Feel great with this healthy Nutella
Is Nutella Healthy?
Finally a “breakfast” food I can pronounce all the ingredients! But wait… is it actually healthy and beneficial?
Based on their commercials, you think it would be a health food!
There may be some hidden problems in the simple ingredients, lets have a look!
Nutella Ingredients: sugar, palm oil, hazelnuts, cocoa, skimmed milk powder, whey powder, soy lecithin, and vanillin
So, simple my niece can pronounce them!
However, they’re extremely cheap and the products are contributing to deforestation, habitat destruction, water pollution, and human rights offenses.
A few red flags!
Sugar. The first ingredient is HIGHLY ADDICTIVE and a refined sugar.
Let’s look how much sugar is in there 11g per 19g serving (1 tbsp) or 58% of a serving is sugar. If you were to eat the whole small jar (375g), that would be 209g of sugar!
” Let’s see what Health Canada says excess consumption of sugars is a concern, as it can lead to tooth decay and excess calorie consumption. Excess calories lead to overweight and obesity.
Obesity is a risk factor for chronic diseases such as:
• type 2 diabetes
• some forms of cancer
• cardiovascular disease
Palm oil is an ingredient in many commercial foods, and most of the world’s supply is harvested in Southeast Asia and contributes to deforestation, habitat destruction, water pollution, and human rights offenses.
Nutella also contains non-organic “skimmed milk powder.” I don’t have too much of a problem if you want to use ethically sourced dairy – but chose the highest quality. Nutella doesn’t. Commercially sourced dairy comes from cows raised in terrible conditions and fed GMO grains and antibiotics.
On top of that, it is pasteurized and homogenized. By the time it becomes “milk powder,” it is also full of oxidized cholesterol, which is one of the most harmful types of cholesterol.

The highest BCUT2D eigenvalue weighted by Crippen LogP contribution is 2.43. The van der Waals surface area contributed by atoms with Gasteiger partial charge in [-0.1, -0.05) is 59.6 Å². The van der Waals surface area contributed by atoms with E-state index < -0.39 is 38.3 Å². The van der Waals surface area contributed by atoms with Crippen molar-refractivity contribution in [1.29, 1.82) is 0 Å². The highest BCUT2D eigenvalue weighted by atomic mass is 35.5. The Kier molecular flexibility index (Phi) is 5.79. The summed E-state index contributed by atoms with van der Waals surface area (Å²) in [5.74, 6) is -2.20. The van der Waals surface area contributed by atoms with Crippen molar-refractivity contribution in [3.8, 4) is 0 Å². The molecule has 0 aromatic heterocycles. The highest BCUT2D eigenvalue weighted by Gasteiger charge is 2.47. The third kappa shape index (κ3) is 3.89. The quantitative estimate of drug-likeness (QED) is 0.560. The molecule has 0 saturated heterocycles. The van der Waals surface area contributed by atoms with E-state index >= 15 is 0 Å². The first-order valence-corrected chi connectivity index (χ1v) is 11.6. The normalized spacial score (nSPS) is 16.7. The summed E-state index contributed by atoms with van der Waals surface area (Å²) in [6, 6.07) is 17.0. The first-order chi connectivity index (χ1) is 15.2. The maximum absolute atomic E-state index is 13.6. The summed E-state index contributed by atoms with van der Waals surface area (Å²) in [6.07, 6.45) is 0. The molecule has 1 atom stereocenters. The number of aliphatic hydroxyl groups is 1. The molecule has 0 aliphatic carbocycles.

Soy is a controversial ingredient on its own, but unless it comes from an organic source, soy is a highly sprayed crop and is processed with hexane, a harsh solvent and byproduct of gasoline.
There are healthier alternatives from foods like sunflower seeds, which don’t carry the same problems.
Woo-hoo! A good ingredient! Be careful of the commercial pesticides sprayed on the hazelnuts, look for an organic version when possible.
Yay for chocolate! Who doesn’t love this stuff. There’s a difference between cocoa and cacao though.
That’s the extra processing that cocoa has undergone. It decreases the health benefits of said chocolate – antioxidants, boosts your mood and cognitive performance, heart protective, and lowers blood pressure.
Oh that’s vanilla, yum. Sort of yeah… Vanillin is a vanilla extract alternative made from wood pulp. It is commonly used to reduce production costs. And, unlike real vanilla extract which is produced from real vanilla beans, vanillin is synthetic and may be produced using petrochemicals and byproducts from the paper industry
Don’t get too frightened, vanillin isn’t one of the most toxic food additives you’ll find and in fact usually won’t trigger much more than a headache or allergic reaction in sensitive folks. Usually, switching from artificial vanilla extract to pure vanilla extract is all that is needed to avoid issues
We’re not against treats and desserts, we believe that there’s better options out there! It’s quick, simple, healthy, and tastes delicious (guilt free too).
A Healthy option
- 1 cup (125g) hazelnuts
- 4 tbsp raw cacao powder
- 4 tbsp milk (I used unsweetened almond milk, but any kind will work)
- 4 tbsp coconut oil, melted
- 4 tbsp maple syrup (or local honey)
- 1/2 tsp vanilla paste (or 1 tsp vanilla extract)
- pinch pink Himalayan salt
- Preheat oven to 350 degrees F (176 C) and add hazelnuts to a baking sheet in a single layer. If raw, roast for a total of 12-15 minutes. If already roasted, roast for 8-10 minutes just to warm the natural oils and loosen the skins. This will make it easier to blend into butter.
- Remove from oven and let cool slightly. Then start removing the skin by rubbing the hazelnuts between your fingers. Some patches may be stubborn so don’t worry if it doesn’t all come off but it will yield a creamier Nutella if you can
- Transfer all the ingredients into a high-powered blender or food processor. I’m using my Blendtec Classic which took me about a minute or so. If you’re using a food processor this may take slightly longer. Don’t forget to scrape down the sides to get it all mixed even!
- Taste and adjust seasonings as needed, adding more salt or vanilla if desired.
- If your Nutella isn’t sweet enough, add 1-2 Tbsp maple syrup or agave. NOTE: Just know the more liquid sweetener you add the firmer/stiffer the Nutella will get, so add sparingly.
- Transfer to a clean jar and store in fridge